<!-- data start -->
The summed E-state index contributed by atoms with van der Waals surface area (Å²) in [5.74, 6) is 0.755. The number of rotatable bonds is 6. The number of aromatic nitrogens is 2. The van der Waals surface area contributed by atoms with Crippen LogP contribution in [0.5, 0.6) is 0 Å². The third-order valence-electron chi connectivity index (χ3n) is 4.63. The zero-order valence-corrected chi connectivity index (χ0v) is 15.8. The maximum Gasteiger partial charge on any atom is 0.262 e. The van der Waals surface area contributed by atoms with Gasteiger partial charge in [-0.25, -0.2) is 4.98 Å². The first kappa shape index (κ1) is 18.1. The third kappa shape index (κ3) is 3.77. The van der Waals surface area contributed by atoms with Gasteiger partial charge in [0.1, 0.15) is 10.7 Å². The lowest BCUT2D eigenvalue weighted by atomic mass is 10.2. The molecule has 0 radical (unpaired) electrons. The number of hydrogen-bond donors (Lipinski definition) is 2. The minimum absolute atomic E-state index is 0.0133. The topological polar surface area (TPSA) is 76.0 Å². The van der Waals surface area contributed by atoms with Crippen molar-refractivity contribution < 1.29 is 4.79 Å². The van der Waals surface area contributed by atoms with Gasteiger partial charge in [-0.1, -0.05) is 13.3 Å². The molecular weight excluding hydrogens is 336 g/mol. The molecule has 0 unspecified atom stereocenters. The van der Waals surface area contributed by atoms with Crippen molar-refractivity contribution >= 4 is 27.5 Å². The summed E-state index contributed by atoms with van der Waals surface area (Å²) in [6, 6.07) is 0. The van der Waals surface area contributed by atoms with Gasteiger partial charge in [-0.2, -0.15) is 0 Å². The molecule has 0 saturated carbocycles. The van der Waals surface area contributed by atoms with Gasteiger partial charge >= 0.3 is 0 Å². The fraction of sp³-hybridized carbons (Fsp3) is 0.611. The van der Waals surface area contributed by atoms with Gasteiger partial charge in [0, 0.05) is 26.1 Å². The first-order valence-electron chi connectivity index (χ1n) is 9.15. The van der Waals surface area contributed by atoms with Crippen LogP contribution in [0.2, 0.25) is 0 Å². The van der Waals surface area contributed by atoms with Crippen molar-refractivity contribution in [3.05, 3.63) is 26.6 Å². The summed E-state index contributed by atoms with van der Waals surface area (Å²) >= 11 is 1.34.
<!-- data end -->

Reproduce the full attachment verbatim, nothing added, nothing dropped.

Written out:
The summed E-state index contributed by atoms with van der Waals surface area (Å²) in [5.74, 6) is 0.755. The number of rotatable bonds is 6. The number of aromatic nitrogens is 2. The van der Waals surface area contributed by atoms with Crippen LogP contribution in [0.5, 0.6) is 0 Å². The third-order valence-electron chi connectivity index (χ3n) is 4.63. The zero-order valence-corrected chi connectivity index (χ0v) is 15.8. The maximum Gasteiger partial charge on any atom is 0.262 e. The van der Waals surface area contributed by atoms with Gasteiger partial charge in [-0.25, -0.2) is 4.98 Å². The first kappa shape index (κ1) is 18.1. The third kappa shape index (κ3) is 3.77. The van der Waals surface area contributed by atoms with Gasteiger partial charge in [0.1, 0.15) is 10.7 Å². The lowest BCUT2D eigenvalue weighted by atomic mass is 10.2. The molecule has 0 radical (unpaired) electrons. The number of hydrogen-bond donors (Lipinski definition) is 2. The minimum absolute atomic E-state index is 0.0133. The topological polar surface area (TPSA) is 76.0 Å². The van der Waals surface area contributed by atoms with Crippen molar-refractivity contribution < 1.29 is 4.79 Å². The van der Waals surface area contributed by atoms with Gasteiger partial charge in [-0.1, -0.05) is 13.3 Å². The molecular weight excluding hydrogens is 336 g/mol. The molecule has 0 unspecified atom stereocenters. The van der Waals surface area contributed by atoms with Crippen molar-refractivity contribution >= 4 is 27.5 Å². The summed E-state index contributed by atoms with van der Waals surface area (Å²) in [6, 6.07) is 0. The van der Waals surface area contributed by atoms with Gasteiger partial charge in [-0.2, -0.15) is 0 Å². The molecule has 0 saturated carbocycles. The van der Waals surface area contributed by atoms with Gasteiger partial charge >= 0.3 is 0 Å². The fraction of sp³-hybridized carbons (Fsp3) is 0.611. The van der Waals surface area contributed by atoms with Gasteiger partial charge in [0, 0.05) is 26.1 Å². The first-order valence-electron chi connectivity index (χ1n) is 9.15. The van der Waals surface area contributed by atoms with Crippen LogP contribution in [0.2, 0.25) is 0 Å². The van der Waals surface area contributed by atoms with Crippen molar-refractivity contribution in [3.05, 3.63) is 26.6 Å². The summed E-state index contributed by atoms with van der Waals surface area (Å²) >= 11 is 1.34.